Project Inquiry

    The more information you provide, the better we’ll understand your project and find the right solutions for you. Or if you’d like to talk to a live person give us a call at 888.217.9502. Talk to you soon!

    What Is ADA Compliance?

    If you are running a business, you should already be familiar with the term ADA compliance. ADA stands for American Disability Act. This is a full civil rights law that was put in place to make sure that people with disabilities never had to suffer from discrimination. It applies to everything from state and local government, employment, transportation and yes, websites. This is why you need to know as much as possible about ADA compliance, why it matters and what you should be doing to ensure that your website meets requirements.

    A little history before we get started . . .

    Originally passed in 1990, the ADA was designed to focus on physical accommodations. For instance, it’s thanks to the ADA that businesses providing public access are required to have ramp access for wheelchair users. The original focus of the ADA was on “access barriers” which, in the 90’s during the infancy of the internet was believed to mean a literal prevention of access. However, in 2010, the US DOJ amended language in the ADA to include accessibility to websites. People still assumed at this point that the language referred to websites for businesses that also had a physical space. Many judges upheld this idea when lawsuits were brought to court. However, as of January 2018, guidelines were introduced websites were required to meet to remain ADA compliant.

    Why Does It Matter

    There are a number of reasons why ADA compliance matters. Let’s start by thinking about user experience. If your website is not ADA compliant, individuals with a disability will not be able to use it effectively. An example of this would be reading software. Individuals who are unable to see often use reading software to understand and use sites or purchase products. When information is read out, it needs to be structured in a way that they can understand rather than just a list of the categories, titles, and posts. One website saw a page visit increase of over 157% after altering their site to be ADA compliant.

    Those interested in improving website SEO will also find ADA compliance is a relevant and important consideration. There are many overlaps between what makes a website optimized and what ensures a site is ADA compliant. For instance, both stress the importance of images providing alt text and that navigating a website should be intuitive.

    There are cases where optimization can negatively impact ADA compliance and vice versa. This is why when you do look into changing your website for either issue, you should make sure that both are being considered.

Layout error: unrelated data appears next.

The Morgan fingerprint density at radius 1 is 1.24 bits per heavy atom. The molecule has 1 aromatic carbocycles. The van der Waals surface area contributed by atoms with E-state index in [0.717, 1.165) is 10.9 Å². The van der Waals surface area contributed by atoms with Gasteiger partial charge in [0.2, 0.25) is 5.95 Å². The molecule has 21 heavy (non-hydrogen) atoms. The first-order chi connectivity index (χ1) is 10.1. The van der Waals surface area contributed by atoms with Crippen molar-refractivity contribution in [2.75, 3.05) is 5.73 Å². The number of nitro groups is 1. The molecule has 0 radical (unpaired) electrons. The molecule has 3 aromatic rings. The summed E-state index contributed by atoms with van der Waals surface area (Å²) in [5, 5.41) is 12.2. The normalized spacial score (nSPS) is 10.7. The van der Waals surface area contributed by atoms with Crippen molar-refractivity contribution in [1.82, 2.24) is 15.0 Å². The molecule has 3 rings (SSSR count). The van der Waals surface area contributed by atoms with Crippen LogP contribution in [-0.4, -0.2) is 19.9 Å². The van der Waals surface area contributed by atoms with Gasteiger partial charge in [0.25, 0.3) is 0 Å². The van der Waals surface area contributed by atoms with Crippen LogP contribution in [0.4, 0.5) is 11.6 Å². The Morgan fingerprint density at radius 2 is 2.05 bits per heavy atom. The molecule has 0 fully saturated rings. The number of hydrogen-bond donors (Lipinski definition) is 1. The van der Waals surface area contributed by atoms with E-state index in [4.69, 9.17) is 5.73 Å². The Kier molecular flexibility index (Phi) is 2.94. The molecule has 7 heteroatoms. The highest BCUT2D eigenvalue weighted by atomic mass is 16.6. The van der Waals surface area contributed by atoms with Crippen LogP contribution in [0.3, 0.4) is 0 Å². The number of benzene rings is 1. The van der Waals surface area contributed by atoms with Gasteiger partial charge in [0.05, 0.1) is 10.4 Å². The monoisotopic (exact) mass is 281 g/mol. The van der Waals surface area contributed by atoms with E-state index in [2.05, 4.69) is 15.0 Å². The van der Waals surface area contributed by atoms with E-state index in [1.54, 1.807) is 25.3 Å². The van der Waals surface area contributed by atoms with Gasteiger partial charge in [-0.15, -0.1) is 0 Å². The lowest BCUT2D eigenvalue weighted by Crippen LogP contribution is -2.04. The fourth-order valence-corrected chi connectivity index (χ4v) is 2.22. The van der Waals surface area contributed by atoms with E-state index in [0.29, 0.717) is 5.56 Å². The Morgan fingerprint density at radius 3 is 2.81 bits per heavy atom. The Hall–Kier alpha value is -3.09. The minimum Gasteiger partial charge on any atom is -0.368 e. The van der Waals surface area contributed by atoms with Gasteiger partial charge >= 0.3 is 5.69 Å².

You might think that if your website isn’t ADA compliant, you could risk a lawsuit. While this is a possibility, ADA litigation is still relatively rare at this point. However, later this year, there will be a final decision on ADA compliance, what websites should be held accountable and what website owners will legally need to change.

    Tips And Strategies

    You can make various mistakes when trying to remain ADA compliant. First, you might assume you are required to change every piece of content on your website. This is not the case. Only content that you have added after January 18th, 2018 or content that you have updated should be altered. This will save your business a lot of time and money, though for best results you should alter as much as you possibly can.

    There are four main pillars of ADA compliant web design. These are:

    • Perceivable
    • Operable
    • Understandable
    • Robust

    Perceivable simple means that people can view content in various forms and alt image text would be one example of this. Users should also be able to navigate your site easily without any restrictions. If there are timed events on your site, users should be able to pause them. Understandable means that users have information to understand your interface. They do know they can check financial inputs before final submissions. Finally, robust refers to a users ability to use current and future technology to view and access your site.

    A good place to start is a website audit. An audit uses tools to crawl your website and will determine areas that need changing to reach ADA compliance. This gives you an idea of how much you will need to spend and how much work is needed.

    Do be aware that little details can have a major impact on accessibility. For instance, if colors do not have a high level of contrast, it may be difficult for users to find purchase buttons.

    Your Work Is Never Done

    Ultimately you have to remember that ADA isn’t something where you can use a one and done solution. The standards of ADA compliance are constantly changing, and you need to stay up to date with the latest guidelines. Your efforts to remain ADA compliant will never be truly complete.